In the second of our posts reflecting the issues raised by our forthcoming Active Travel for Everyone workshop, Kirsty Lewin explains how not every cyclist is able-bodied – or can easily get off and walk.
You’ll have heard it said. Or seen it written. Bikes as mobility aids. If you’re fit, you might have wondered about the mobility issue. How can someone cycle a two-wheeler but they can’t walk? Surely that doesn’t make sense. And why can’t they walk? Their legs are going around on the bike, aren’t they? There are all sorts of health issues that result in someone being able to cycle but not walk. And one of them is arthritis. I have severe arthritis in one knee. It’s a result of my leg being out of alignment for ten years following a major incident with a lorry. My knee is not red or inflamed. It is not hot to touch. I have full movement – in fact I can touch my heel on my bum which is more than most of the population. But the pain, when weight bearing, is unmanageable. And the painkillers I took to try and manage the pain gave me gastritis. Which means I am now living with arthritis without pharmaceutical pain relief.
Cycling with severe arthritis is not necessarily pain free. But for me, it’s much less painful than walking. By cycling, I keep active and fit. It’s generally good for my mental health. It’s often a fun, social activity. And it’s my only way of getting around. Buses are out of the question on a bad day. The walk to the stop and back is too painful. And a journey that involves two or more buses often takes too long. Buying a car is not a solution either. It’s not worth the cost and hassle. And it’s not worth the impact on the climate and air quality. The bike, and in my case now, the ebike, is the most efficient way of moving through the city. But travelling around Edinburgh on a bike while suffering from painful arthritis is not as easy as it should be.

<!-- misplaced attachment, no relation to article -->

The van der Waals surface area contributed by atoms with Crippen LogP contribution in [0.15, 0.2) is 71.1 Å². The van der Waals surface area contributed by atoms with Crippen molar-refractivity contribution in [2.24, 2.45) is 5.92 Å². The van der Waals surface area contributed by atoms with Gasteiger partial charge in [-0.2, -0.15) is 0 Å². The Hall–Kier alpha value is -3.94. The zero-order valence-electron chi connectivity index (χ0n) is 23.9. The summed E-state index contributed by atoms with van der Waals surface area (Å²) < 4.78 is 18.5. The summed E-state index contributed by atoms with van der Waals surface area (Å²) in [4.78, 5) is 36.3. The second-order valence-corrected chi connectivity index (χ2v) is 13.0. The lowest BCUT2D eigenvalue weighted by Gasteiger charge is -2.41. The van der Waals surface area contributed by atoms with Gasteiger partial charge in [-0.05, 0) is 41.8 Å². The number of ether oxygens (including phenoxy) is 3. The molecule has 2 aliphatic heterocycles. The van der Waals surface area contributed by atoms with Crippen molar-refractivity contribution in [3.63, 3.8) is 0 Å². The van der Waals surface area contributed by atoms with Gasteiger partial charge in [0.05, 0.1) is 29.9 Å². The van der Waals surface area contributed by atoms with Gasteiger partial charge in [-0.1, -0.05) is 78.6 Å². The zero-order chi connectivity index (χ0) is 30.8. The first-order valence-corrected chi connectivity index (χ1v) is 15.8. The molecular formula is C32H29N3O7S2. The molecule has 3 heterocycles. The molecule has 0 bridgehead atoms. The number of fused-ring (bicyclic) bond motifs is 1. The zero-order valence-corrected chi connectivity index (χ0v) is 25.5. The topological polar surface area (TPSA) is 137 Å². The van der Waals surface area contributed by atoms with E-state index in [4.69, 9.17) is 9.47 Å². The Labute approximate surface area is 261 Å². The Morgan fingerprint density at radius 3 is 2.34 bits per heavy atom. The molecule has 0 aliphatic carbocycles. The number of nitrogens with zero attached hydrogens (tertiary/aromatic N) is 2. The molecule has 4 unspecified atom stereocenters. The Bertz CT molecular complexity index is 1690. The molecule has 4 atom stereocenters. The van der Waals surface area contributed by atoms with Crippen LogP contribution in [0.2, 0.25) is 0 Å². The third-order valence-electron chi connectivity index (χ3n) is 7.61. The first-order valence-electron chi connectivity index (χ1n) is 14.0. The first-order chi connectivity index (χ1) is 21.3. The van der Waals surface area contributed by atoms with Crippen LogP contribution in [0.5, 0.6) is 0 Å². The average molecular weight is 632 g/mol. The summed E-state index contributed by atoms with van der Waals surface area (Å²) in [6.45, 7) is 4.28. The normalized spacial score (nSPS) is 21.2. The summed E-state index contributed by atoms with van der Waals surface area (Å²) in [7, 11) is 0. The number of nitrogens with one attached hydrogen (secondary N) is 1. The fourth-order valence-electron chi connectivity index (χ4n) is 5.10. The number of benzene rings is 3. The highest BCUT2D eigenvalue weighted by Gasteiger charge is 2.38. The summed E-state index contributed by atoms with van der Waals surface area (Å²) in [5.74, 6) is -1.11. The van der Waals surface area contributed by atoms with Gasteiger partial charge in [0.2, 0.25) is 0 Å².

One challenge for us arthritis sufferers is trying to avoid exacerbating the pain. Putting my foot down on the road hurts, and putting it down suddenly hurts a lot more. In an ideal world, or a world designed for people who use bikes as mobility aids, there’d be seamless routes and infrastructure, routes that are segregated from motor vehicles, dropped kerbs, no barriers on paths, no narrow chicanes, and predictable careful drivers. There’d also be practical secure cycle parking by the entrances to all major destinations. And of course, there’d be cycle parking where I live, in a tenement. You’re guessing where this is going.
There is no ‘blue badge’ scheme for people who use bikes and trikes as mobility aids. This is despite the fact that the bike is cheap to run, non-polluting, and aids physical and mental health. This lack of foresight means that when I turn up at an industrial estate, or a public building, or a shopping centre, or a cinema or theatre or art gallery, there may be no bike parking at all, or the parking might be on the other side of a large car park, or a distance down the street. A painful walk is then required. Sometimes the cycle parking requires pushing the bike up over a kerb. There’s a major hospital in Edinburgh that provides this particular joy. When you’re using an ebike for health reasons, pushing 25 kilos of bike over a kerb is quite a feat.